Retail hiring will likely be subdued this holiday season due to several factors. First, retail inventories have been steadily growing. Nominal inventories are especially elevated and rising rapidly – retailers are still reeling from a rapid post-pandemic shift in consumer demand.
The retail inventories-to-sales ratio – a measure of how long inventory will last at the current sales pace – is, historically speaking, fairly low, at just 1.23 in July (normally, retailers aim for around 1.5). However, it has been climbing steadily, indicating that retailers are at risk of an overwhelming bloat if they miscalculate consumer demand this season. As economic uncertainty rapidly increases, retailers will need to proceed with caution.
In addition to inventory woes, employers in retail are feeling the consumer demand shift away from goods and towards services. Spending on durable and non-durable goods have steadied, while services spending continues to rise slowly.
Consumers will lean further into that shift. After two seasons defined by COVID-19 restrictions, experiences may be on the top of holiday lists this year.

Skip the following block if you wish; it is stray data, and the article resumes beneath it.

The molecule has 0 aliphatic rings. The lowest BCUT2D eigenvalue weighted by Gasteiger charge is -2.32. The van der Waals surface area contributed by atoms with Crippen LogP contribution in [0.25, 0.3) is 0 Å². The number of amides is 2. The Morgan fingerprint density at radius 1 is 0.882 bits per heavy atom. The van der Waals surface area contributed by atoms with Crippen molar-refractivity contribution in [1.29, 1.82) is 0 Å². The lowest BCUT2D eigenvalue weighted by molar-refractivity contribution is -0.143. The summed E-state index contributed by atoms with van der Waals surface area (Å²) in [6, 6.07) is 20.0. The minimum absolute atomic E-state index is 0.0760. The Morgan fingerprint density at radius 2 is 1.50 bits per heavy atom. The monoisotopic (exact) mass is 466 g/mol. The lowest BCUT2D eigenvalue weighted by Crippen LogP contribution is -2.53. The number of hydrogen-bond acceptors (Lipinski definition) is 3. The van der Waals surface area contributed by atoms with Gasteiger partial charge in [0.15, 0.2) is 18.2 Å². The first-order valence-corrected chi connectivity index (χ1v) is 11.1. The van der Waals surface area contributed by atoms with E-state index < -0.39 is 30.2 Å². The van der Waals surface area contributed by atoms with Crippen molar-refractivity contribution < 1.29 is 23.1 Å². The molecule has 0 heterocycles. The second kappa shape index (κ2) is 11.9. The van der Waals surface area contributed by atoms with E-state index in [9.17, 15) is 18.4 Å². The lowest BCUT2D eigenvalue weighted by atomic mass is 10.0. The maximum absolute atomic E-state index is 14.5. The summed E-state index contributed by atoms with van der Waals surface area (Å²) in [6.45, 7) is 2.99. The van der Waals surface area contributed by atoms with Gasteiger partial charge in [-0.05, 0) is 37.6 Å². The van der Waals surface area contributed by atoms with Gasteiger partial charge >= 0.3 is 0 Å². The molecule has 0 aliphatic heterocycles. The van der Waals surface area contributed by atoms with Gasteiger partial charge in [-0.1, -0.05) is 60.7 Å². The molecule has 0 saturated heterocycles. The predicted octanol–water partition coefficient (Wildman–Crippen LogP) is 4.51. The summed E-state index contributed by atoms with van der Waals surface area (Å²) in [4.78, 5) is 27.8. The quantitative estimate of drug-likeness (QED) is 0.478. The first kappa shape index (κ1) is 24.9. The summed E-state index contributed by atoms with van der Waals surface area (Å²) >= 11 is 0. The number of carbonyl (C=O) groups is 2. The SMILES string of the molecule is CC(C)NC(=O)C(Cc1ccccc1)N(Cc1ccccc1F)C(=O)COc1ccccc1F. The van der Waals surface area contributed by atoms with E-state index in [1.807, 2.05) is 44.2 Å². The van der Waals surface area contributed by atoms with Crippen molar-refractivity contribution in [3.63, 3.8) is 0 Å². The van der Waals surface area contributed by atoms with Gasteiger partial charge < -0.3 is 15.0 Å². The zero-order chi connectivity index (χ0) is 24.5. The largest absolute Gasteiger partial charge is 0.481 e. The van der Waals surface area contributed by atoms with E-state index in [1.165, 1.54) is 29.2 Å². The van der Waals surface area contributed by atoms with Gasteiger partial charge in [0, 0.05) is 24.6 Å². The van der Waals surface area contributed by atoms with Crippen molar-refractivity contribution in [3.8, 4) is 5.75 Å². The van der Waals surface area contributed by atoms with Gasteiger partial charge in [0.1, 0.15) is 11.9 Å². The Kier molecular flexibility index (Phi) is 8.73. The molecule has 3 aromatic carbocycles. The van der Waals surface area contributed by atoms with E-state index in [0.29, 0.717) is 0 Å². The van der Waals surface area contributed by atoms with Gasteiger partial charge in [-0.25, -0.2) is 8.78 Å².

Finally, the not-so-invisible string that underlies every economic trend lately: inflation. Retailers know that consumers will be forced into frugalness this holiday season. Prices are elevated and demand could be decreased for it. Retailers may not be expecting robust inflation-adjusted spending and could therefore cut back on seasonal hiring.
What Does This Mean for Recruiters Outside of Retail?
Despite this shifting demand on the side of employers, seasonal job seekers will still be looking for employment, especially as they face elevated prices. Employers outside of the retail sector could have a new pool of seasonal workers to pull from.
Retail workers are industry-flexible: in Q1 of 2021 (the latest job-to-job separation data available), the job separation rate in the sector was 6.6%. Seasonal job seekers that would normally look for retail work, then, probably have the transferable skills to consider other industries. Reduced demand in a leading hiring sector should be welcomed news for other (seasonal) employers.